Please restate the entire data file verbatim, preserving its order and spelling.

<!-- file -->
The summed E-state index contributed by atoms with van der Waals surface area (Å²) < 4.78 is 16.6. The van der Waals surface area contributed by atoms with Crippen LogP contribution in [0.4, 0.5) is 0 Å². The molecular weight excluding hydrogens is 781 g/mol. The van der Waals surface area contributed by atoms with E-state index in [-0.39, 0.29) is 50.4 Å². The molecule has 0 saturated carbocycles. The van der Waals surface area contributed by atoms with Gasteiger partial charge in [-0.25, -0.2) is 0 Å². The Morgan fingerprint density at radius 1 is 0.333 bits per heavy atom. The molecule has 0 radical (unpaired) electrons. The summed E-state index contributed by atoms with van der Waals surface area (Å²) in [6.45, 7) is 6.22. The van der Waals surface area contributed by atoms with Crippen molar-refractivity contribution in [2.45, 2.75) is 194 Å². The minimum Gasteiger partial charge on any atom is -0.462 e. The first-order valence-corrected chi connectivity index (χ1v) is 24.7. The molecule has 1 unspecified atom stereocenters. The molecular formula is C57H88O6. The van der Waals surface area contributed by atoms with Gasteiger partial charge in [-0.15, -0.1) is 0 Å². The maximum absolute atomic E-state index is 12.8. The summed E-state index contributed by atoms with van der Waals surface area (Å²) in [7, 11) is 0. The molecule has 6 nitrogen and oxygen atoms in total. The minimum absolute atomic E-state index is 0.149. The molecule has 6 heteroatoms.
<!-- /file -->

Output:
The summed E-state index contributed by atoms with van der Waals surface area (Å²) < 4.78 is 16.6. The van der Waals surface area contributed by atoms with Crippen LogP contribution in [0.4, 0.5) is 0 Å². The molecular weight excluding hydrogens is 781 g/mol. The van der Waals surface area contributed by atoms with E-state index in [-0.39, 0.29) is 50.4 Å². The molecule has 0 saturated carbocycles. The van der Waals surface area contributed by atoms with Gasteiger partial charge in [-0.25, -0.2) is 0 Å². The Morgan fingerprint density at radius 1 is 0.333 bits per heavy atom. The molecule has 0 radical (unpaired) electrons. The summed E-state index contributed by atoms with van der Waals surface area (Å²) in [6.45, 7) is 6.22. The van der Waals surface area contributed by atoms with Crippen molar-refractivity contribution in [2.45, 2.75) is 194 Å². The minimum Gasteiger partial charge on any atom is -0.462 e. The first-order valence-corrected chi connectivity index (χ1v) is 24.7. The molecule has 1 unspecified atom stereocenters. The molecular formula is C57H88O6. The van der Waals surface area contributed by atoms with Gasteiger partial charge in [-0.15, -0.1) is 0 Å². The maximum absolute atomic E-state index is 12.8. The summed E-state index contributed by atoms with van der Waals surface area (Å²) in [7, 11) is 0. The molecule has 6 nitrogen and oxygen atoms in total. The minimum absolute atomic E-state index is 0.149. The molecule has 6 heteroatoms.